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    They ALL don't go flat COPO. I understand you have had bad luck twice, you could of been unlucky in both times, it happens. If ALL FT cams go flat, and did not last very long, or long enough, no cam company or custom cam grinders would be selling any FT cams, be it Hyd. or Solid due to warranty claims and unhappy customers.

    But, the cam companies are still selling them, because there is still a decent demand and a place for them in the market. Yes, some are better than others, and the QC/materials in some places is not what it used to be. You see some lobes that are "chattered" and, not using a quality spring, even if it's the recommended springs, and not checking them for install pressure, over the nose,rate and setting coil bind heights can lead to cam lobe issues,in some cases, it's the spring causing the issues, not the lobe. A lot of "builders" or assemblers do not check this, just like they don't fill in spec sheets LOL.

    It's strange, 1 of the certain class of race cars I am very involved with are using FT hyd cam SBC 602 GM crates, basically a 380hp truck engine due to rules. These absolutely get the crap beat out them night after night during the racing season. Spring changes are done, use the good oil with ZDDP, some use whatever is on sale by the 18.9 litre pail. It's not a "street' application, but take in the time/hours of Pit warm ups, line ups after time trial, heats, consi, 30-50-100 lap features and waiting for the scales and not to mention pace and yellow laps, 2-3 nights a week for 25 weeks takes it's toll. Some have years on the same engine, Pistons let go and shatter in the end, but the Hyd cam lobes and lifters just hang on for the most part, it makes you wonder. Your foot to the floor banging off the chip at 6k all night does not help to make thing live.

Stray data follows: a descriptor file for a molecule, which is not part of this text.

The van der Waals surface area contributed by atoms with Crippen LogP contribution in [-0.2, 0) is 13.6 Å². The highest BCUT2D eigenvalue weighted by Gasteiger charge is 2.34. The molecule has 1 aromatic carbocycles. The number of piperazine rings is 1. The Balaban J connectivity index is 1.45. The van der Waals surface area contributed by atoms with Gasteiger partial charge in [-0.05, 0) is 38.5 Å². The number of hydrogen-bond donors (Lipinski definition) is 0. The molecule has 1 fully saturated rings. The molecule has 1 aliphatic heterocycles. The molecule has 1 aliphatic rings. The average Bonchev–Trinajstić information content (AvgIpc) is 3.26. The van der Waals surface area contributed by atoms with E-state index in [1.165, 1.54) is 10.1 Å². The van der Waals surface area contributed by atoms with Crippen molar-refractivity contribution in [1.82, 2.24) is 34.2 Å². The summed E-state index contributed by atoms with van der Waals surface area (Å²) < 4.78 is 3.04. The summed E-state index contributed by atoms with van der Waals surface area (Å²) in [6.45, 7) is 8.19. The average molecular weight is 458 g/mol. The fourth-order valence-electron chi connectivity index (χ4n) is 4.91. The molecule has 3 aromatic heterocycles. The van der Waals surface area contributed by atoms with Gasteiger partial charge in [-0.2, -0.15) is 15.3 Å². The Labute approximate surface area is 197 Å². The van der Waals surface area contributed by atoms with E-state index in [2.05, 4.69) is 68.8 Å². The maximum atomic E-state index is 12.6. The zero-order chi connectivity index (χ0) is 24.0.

I agree, the Hyd roller is a better choice if it fits your needs and expectations and you have the budget. Just looking at the budget aspect, for comparison and not taking in anything else, looking at Summit as an example, with a Hyd. Crane Cam and lifter kit, the FT comes in at $251 USD, and $1,137 USD for the Roller. Up here with exchange and taxes, it's $380 and $1,722, 4.5 times the price.
     
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  7. CorkyE

    CorkyE Veteran Member Lifetime Gold Member

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    You make some very good points. It's a telling story when the end user has to be the quality control person though. IMHO
     
  8. COPO

    COPO Veteran Member Lifetime Gold Member

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    And the 2nd solid cam I broke in I left the old springs in, then changed them after a few miles. Then changed them and broke them in the same way as I did the cam per Lake Speed Jr of Joe Gibbs oil now called Driven.
     
  9. G72Zed

    G72Zed Veteran Member

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    Well, some of the stuff I see does make you wonder. But, when your the "builder" and the last person to touch whatever your putting together, it's on you and only you.
     
  10. Plant Engineer

    Plant Engineer Veteran Member

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    Those are both really, really mild cams. I wouldn't be happy with either.